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    While this answer isn't wrong, it doesn't seem to address the real problem. The OP incorrectly assumes that knowing a MAC address allows their network traffic to be snooped. We don't really know what is going on so we can't really address the problem. For example, what if the actual attack involves spyware on the client computer? Then VPN offers no protection. We just don't know without a better question. – Neil Smithline Sep 23 '15 at 17:46
  • Thanks so much everyone for your answers. No doubt people in question knew what websites I visited, but putting that aside, I contacted my server about this. The person I spoke to there said that WIFI was easy to crack and explained about getting WPA2. When I said that I had a wired connection to the internet and people were eavesdropping that, he said that it was impossible unless they had MAC address on my router (not the computer). That MAC address can be followed to retrieve browsing history, so he said. The computer itself is cleaned as I've had it swept. – Harriet L. Carter Sep 24 '15 at 23:57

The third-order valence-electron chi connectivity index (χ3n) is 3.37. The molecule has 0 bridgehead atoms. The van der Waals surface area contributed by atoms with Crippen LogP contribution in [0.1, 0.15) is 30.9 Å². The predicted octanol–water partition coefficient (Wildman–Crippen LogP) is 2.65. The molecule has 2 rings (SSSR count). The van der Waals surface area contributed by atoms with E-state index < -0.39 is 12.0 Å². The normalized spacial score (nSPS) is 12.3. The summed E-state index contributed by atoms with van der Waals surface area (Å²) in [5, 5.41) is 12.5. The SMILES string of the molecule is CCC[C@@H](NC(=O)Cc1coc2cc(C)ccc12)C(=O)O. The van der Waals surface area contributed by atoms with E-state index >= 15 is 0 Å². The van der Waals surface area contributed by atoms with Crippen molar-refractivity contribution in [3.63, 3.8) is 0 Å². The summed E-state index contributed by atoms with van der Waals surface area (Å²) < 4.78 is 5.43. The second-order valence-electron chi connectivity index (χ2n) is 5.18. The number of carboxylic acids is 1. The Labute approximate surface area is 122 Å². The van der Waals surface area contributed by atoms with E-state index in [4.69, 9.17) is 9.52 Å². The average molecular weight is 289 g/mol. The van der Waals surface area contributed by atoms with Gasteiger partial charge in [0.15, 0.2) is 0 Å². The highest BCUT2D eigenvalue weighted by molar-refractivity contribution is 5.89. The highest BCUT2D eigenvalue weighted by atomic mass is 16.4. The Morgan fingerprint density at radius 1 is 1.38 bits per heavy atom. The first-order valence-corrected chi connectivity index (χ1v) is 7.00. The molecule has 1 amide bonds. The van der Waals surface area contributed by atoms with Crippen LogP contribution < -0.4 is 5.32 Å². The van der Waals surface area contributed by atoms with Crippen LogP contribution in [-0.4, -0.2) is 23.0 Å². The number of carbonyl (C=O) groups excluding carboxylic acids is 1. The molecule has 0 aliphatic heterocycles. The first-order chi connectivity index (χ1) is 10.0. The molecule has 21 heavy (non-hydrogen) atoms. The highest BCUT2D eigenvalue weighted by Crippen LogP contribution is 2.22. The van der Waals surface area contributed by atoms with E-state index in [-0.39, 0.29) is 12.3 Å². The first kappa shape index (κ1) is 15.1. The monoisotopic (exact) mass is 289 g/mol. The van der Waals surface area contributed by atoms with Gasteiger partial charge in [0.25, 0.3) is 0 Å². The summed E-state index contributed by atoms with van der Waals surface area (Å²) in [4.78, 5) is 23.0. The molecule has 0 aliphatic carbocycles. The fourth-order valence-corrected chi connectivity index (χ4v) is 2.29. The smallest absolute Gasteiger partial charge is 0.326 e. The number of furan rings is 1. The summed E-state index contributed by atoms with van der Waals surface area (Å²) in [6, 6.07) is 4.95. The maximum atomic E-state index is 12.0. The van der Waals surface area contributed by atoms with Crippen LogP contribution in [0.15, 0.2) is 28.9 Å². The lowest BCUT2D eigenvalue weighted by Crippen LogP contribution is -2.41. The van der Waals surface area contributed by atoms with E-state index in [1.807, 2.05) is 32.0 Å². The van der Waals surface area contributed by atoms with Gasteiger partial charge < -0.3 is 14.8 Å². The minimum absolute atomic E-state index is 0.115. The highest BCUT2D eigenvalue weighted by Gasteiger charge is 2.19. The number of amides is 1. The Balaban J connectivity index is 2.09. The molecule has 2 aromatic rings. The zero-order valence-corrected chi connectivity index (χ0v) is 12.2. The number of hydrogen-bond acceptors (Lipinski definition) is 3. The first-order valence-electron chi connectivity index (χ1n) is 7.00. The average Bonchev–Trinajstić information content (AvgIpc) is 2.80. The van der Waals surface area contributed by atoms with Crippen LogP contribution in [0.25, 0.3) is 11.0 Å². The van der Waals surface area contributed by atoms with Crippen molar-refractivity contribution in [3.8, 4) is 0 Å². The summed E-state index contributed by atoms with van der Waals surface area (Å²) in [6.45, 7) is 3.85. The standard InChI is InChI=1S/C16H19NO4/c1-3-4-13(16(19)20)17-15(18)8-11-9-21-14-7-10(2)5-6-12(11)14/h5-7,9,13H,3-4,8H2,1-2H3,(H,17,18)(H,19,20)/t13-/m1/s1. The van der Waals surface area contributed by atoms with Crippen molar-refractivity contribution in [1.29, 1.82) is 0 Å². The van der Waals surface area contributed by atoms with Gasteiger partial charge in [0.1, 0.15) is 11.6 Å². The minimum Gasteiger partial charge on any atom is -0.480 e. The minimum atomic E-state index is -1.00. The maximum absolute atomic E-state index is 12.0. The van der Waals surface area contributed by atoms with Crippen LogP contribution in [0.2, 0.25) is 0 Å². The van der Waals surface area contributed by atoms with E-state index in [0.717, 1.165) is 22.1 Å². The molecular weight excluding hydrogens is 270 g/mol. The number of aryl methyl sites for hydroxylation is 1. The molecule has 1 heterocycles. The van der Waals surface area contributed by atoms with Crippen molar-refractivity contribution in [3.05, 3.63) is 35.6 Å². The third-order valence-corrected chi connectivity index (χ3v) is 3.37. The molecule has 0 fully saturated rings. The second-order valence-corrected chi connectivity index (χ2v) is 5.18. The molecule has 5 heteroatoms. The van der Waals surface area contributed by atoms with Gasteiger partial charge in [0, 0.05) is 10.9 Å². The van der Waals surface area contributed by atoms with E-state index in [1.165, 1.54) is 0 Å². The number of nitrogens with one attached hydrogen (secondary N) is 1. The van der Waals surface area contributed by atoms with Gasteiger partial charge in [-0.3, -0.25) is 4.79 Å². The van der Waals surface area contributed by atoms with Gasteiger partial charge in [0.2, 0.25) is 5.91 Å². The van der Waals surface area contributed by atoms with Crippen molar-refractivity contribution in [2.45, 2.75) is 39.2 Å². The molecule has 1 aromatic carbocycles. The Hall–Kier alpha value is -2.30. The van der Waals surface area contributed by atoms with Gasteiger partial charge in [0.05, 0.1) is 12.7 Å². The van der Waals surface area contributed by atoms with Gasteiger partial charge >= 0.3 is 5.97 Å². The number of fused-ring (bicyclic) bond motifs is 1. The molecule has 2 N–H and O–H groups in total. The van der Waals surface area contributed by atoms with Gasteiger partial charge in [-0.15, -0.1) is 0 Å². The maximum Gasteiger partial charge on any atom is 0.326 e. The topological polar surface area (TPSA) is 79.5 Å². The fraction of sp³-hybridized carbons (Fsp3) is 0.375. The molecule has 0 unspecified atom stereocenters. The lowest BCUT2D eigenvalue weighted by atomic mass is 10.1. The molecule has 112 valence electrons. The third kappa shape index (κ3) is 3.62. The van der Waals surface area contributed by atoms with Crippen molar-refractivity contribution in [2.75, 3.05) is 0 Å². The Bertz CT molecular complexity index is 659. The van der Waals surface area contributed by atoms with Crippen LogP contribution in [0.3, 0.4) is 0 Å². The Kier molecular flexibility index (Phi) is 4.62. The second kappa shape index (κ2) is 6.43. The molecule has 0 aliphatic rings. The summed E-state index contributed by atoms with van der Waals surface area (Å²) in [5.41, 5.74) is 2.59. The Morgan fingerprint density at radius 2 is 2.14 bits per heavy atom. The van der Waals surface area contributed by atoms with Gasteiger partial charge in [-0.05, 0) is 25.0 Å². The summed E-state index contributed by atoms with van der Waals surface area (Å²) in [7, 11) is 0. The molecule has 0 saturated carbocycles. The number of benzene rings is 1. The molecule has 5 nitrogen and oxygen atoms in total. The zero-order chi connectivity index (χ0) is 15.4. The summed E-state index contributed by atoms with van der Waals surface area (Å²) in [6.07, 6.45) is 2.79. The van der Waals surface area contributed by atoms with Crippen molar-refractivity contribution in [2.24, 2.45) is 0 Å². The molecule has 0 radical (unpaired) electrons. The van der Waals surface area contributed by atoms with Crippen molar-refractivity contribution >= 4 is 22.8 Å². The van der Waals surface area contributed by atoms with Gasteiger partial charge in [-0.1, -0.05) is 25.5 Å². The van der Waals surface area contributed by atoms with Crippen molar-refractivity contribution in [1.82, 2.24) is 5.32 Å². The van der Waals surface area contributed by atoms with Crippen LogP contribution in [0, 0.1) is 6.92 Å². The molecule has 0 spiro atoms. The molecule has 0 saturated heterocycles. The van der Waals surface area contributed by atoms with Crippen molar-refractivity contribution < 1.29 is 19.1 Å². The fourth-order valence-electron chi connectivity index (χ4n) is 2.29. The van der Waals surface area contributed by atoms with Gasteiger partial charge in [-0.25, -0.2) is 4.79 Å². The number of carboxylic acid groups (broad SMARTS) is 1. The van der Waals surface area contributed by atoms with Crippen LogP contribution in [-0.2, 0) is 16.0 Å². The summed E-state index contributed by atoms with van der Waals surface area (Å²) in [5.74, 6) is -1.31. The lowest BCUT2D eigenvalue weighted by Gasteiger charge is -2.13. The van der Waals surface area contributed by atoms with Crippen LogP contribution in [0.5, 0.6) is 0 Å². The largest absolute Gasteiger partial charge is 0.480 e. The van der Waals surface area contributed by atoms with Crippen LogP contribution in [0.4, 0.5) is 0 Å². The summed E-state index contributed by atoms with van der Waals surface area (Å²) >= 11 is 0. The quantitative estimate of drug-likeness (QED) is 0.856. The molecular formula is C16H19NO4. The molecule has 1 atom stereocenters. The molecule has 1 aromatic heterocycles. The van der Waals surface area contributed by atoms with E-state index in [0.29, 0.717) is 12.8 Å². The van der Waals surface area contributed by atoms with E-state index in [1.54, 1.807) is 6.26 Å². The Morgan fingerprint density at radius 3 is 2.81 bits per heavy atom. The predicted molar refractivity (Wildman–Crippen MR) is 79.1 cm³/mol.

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    @HarrietL.Carter That MAC address can be followed to retrieve browsing history It doesn't really seem like he understands what he it talking about. – Cthulhu Sep 25 '15 at 7:35
  • Maybe not as he worked for the ISP, and they have not been helpful at all to me, to say the least. – Harriet L. Carter Sep 27 '15 at 17:12
  • "unless they have Mac address on your router" may mean "unless they also have a device (with its own Mac address) connected to your router. – Ben Jul 2 '18 at 0:31